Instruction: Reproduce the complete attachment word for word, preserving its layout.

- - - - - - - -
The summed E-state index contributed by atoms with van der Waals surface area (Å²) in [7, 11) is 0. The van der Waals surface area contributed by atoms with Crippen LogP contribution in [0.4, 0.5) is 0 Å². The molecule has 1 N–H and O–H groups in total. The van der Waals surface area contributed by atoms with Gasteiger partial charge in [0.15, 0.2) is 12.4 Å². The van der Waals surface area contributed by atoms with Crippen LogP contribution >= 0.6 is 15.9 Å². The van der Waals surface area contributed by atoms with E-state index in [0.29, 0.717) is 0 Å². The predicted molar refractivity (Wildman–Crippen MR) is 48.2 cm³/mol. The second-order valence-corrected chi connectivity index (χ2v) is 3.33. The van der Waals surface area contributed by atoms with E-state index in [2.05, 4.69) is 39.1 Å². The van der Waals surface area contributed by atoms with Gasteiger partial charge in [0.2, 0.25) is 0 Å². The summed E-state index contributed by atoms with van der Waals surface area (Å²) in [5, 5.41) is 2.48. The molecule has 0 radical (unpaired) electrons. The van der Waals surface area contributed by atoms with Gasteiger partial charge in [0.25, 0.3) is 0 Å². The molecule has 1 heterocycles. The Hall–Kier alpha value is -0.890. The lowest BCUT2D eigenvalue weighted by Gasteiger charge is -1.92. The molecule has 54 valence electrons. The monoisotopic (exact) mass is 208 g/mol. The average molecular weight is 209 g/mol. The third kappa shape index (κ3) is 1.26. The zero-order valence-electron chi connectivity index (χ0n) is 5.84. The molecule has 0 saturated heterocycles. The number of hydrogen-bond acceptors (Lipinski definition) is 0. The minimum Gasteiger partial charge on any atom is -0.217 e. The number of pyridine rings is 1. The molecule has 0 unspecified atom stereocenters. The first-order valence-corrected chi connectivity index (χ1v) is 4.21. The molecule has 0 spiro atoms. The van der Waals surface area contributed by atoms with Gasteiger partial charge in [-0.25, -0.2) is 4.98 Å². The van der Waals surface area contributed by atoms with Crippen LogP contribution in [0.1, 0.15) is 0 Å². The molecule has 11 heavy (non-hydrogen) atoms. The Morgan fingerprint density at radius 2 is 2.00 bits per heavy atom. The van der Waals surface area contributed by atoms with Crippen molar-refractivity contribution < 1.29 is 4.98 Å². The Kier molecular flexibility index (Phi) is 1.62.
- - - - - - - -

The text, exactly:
The summed E-state index contributed by atoms with van der Waals surface area (Å²) in [7, 11) is 0. The van der Waals surface area contributed by atoms with Crippen LogP contribution in [0.4, 0.5) is 0 Å². The molecule has 1 N–H and O–H groups in total. The van der Waals surface area contributed by atoms with Gasteiger partial charge in [0.15, 0.2) is 12.4 Å². The van der Waals surface area contributed by atoms with Crippen LogP contribution >= 0.6 is 15.9 Å². The van der Waals surface area contributed by atoms with E-state index in [0.29, 0.717) is 0 Å². The predicted molar refractivity (Wildman–Crippen MR) is 48.2 cm³/mol. The second-order valence-corrected chi connectivity index (χ2v) is 3.33. The van der Waals surface area contributed by atoms with E-state index in [2.05, 4.69) is 39.1 Å². The van der Waals surface area contributed by atoms with Gasteiger partial charge in [0.2, 0.25) is 0 Å². The summed E-state index contributed by atoms with van der Waals surface area (Å²) in [5, 5.41) is 2.48. The molecule has 0 radical (unpaired) electrons. The van der Waals surface area contributed by atoms with Gasteiger partial charge in [0.25, 0.3) is 0 Å². The molecule has 1 heterocycles. The Hall–Kier alpha value is -0.890. The lowest BCUT2D eigenvalue weighted by Gasteiger charge is -1.92. The molecule has 54 valence electrons. The monoisotopic (exact) mass is 208 g/mol. The average molecular weight is 209 g/mol. The third kappa shape index (κ3) is 1.26. The zero-order valence-electron chi connectivity index (χ0n) is 5.84. The molecule has 0 saturated heterocycles. The number of hydrogen-bond acceptors (Lipinski definition) is 0. The minimum Gasteiger partial charge on any atom is -0.217 e. The number of pyridine rings is 1. The molecule has 0 unspecified atom stereocenters. The first-order valence-corrected chi connectivity index (χ1v) is 4.21. The molecule has 0 spiro atoms. The van der Waals surface area contributed by atoms with Gasteiger partial charge in [-0.25, -0.2) is 4.98 Å². The van der Waals surface area contributed by atoms with Crippen LogP contribution in [0.1, 0.15) is 0 Å². The molecule has 11 heavy (non-hydrogen) atoms. The Morgan fingerprint density at radius 2 is 2.00 bits per heavy atom. The van der Waals surface area contributed by atoms with Crippen molar-refractivity contribution < 1.29 is 4.98 Å². The Kier molecular flexibility index (Phi) is 1.62.